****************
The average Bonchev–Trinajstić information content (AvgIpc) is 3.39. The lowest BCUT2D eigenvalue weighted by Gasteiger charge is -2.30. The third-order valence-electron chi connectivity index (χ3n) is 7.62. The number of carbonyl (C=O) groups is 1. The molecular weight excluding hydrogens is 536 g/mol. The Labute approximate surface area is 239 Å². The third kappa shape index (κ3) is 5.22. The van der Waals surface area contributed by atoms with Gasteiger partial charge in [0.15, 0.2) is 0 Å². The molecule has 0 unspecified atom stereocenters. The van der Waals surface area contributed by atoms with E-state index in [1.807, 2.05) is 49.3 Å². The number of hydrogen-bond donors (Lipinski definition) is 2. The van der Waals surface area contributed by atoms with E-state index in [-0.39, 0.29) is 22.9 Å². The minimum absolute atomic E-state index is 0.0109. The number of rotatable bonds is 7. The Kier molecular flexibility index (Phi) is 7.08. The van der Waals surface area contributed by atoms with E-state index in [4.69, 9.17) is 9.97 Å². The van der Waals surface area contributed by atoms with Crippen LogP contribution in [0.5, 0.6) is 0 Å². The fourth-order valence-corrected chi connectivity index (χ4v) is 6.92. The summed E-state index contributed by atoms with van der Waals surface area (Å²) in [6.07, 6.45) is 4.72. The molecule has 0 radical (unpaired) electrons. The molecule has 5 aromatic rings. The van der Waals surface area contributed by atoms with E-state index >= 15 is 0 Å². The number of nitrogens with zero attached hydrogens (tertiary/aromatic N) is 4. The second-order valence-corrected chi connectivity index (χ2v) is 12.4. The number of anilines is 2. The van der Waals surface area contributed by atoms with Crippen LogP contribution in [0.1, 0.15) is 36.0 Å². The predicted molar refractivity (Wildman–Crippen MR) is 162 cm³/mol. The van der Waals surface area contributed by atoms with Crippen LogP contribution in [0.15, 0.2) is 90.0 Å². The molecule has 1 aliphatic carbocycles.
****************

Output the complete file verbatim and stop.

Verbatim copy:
The average Bonchev–Trinajstić information content (AvgIpc) is 3.39. The lowest BCUT2D eigenvalue weighted by Gasteiger charge is -2.30. The third-order valence-electron chi connectivity index (χ3n) is 7.62. The number of carbonyl (C=O) groups is 1. The molecular weight excluding hydrogens is 536 g/mol. The Labute approximate surface area is 239 Å². The third kappa shape index (κ3) is 5.22. The van der Waals surface area contributed by atoms with Gasteiger partial charge in [0.15, 0.2) is 0 Å². The molecule has 0 unspecified atom stereocenters. The van der Waals surface area contributed by atoms with E-state index in [1.807, 2.05) is 49.3 Å². The number of hydrogen-bond donors (Lipinski definition) is 2. The van der Waals surface area contributed by atoms with E-state index in [-0.39, 0.29) is 22.9 Å². The minimum absolute atomic E-state index is 0.0109. The number of rotatable bonds is 7. The Kier molecular flexibility index (Phi) is 7.08. The van der Waals surface area contributed by atoms with E-state index in [4.69, 9.17) is 9.97 Å². The van der Waals surface area contributed by atoms with Crippen LogP contribution in [0.5, 0.6) is 0 Å². The fourth-order valence-corrected chi connectivity index (χ4v) is 6.92. The summed E-state index contributed by atoms with van der Waals surface area (Å²) in [6.07, 6.45) is 4.72. The molecule has 0 radical (unpaired) electrons. The molecule has 5 aromatic rings. The van der Waals surface area contributed by atoms with E-state index >= 15 is 0 Å². The number of nitrogens with zero attached hydrogens (tertiary/aromatic N) is 4. The second-order valence-corrected chi connectivity index (χ2v) is 12.4. The number of anilines is 2. The van der Waals surface area contributed by atoms with Crippen LogP contribution in [0.1, 0.15) is 36.0 Å². The predicted molar refractivity (Wildman–Crippen MR) is 162 cm³/mol. The van der Waals surface area contributed by atoms with Crippen LogP contribution in [0.15, 0.2) is 90.0 Å². The molecule has 1 aliphatic carbocycles.